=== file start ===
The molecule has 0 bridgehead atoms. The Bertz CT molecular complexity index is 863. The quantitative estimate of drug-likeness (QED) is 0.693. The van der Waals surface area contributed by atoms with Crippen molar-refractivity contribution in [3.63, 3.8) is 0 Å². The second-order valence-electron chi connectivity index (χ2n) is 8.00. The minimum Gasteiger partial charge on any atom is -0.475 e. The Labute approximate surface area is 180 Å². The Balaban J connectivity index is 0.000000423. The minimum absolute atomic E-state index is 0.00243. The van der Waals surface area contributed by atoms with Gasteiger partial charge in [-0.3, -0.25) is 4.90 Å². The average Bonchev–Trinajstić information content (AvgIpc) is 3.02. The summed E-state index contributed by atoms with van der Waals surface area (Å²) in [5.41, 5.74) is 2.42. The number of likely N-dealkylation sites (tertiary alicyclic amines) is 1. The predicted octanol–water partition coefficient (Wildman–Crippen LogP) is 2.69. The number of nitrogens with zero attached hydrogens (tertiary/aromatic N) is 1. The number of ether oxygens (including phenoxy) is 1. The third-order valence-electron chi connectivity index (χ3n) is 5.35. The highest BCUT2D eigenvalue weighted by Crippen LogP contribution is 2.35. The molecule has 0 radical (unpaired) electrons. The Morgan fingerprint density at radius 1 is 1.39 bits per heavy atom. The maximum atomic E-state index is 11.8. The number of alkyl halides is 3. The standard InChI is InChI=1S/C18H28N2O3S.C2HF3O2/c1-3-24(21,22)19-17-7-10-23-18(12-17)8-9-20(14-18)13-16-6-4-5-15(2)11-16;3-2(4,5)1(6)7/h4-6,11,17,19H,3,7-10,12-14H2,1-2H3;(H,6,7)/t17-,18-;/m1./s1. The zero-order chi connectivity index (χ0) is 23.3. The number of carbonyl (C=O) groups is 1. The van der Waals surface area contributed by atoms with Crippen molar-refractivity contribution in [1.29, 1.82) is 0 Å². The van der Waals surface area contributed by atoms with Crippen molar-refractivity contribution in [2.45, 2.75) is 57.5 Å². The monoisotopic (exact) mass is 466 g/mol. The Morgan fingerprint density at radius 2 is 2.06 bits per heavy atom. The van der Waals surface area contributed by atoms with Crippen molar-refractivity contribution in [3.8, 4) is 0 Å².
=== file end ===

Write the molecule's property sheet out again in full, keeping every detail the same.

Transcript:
The molecule has 0 bridgehead atoms. The Bertz CT molecular complexity index is 863. The quantitative estimate of drug-likeness (QED) is 0.693. The van der Waals surface area contributed by atoms with Crippen molar-refractivity contribution in [3.63, 3.8) is 0 Å². The second-order valence-electron chi connectivity index (χ2n) is 8.00. The minimum Gasteiger partial charge on any atom is -0.475 e. The Labute approximate surface area is 180 Å². The Balaban J connectivity index is 0.000000423. The minimum absolute atomic E-state index is 0.00243. The van der Waals surface area contributed by atoms with Gasteiger partial charge in [-0.3, -0.25) is 4.90 Å². The average Bonchev–Trinajstić information content (AvgIpc) is 3.02. The summed E-state index contributed by atoms with van der Waals surface area (Å²) in [5.41, 5.74) is 2.42. The number of likely N-dealkylation sites (tertiary alicyclic amines) is 1. The predicted octanol–water partition coefficient (Wildman–Crippen LogP) is 2.69. The number of nitrogens with zero attached hydrogens (tertiary/aromatic N) is 1. The number of ether oxygens (including phenoxy) is 1. The third-order valence-electron chi connectivity index (χ3n) is 5.35. The highest BCUT2D eigenvalue weighted by Crippen LogP contribution is 2.35. The molecule has 0 radical (unpaired) electrons. The Morgan fingerprint density at radius 1 is 1.39 bits per heavy atom. The maximum atomic E-state index is 11.8. The number of alkyl halides is 3. The standard InChI is InChI=1S/C18H28N2O3S.C2HF3O2/c1-3-24(21,22)19-17-7-10-23-18(12-17)8-9-20(14-18)13-16-6-4-5-15(2)11-16;3-2(4,5)1(6)7/h4-6,11,17,19H,3,7-10,12-14H2,1-2H3;(H,6,7)/t17-,18-;/m1./s1. The zero-order chi connectivity index (χ0) is 23.3. The number of carbonyl (C=O) groups is 1. The van der Waals surface area contributed by atoms with Crippen molar-refractivity contribution in [1.29, 1.82) is 0 Å². The van der Waals surface area contributed by atoms with Crippen molar-refractivity contribution in [2.45, 2.75) is 57.5 Å². The monoisotopic (exact) mass is 466 g/mol. The Morgan fingerprint density at radius 2 is 2.06 bits per heavy atom. The van der Waals surface area contributed by atoms with Crippen molar-refractivity contribution in [3.8, 4) is 0 Å².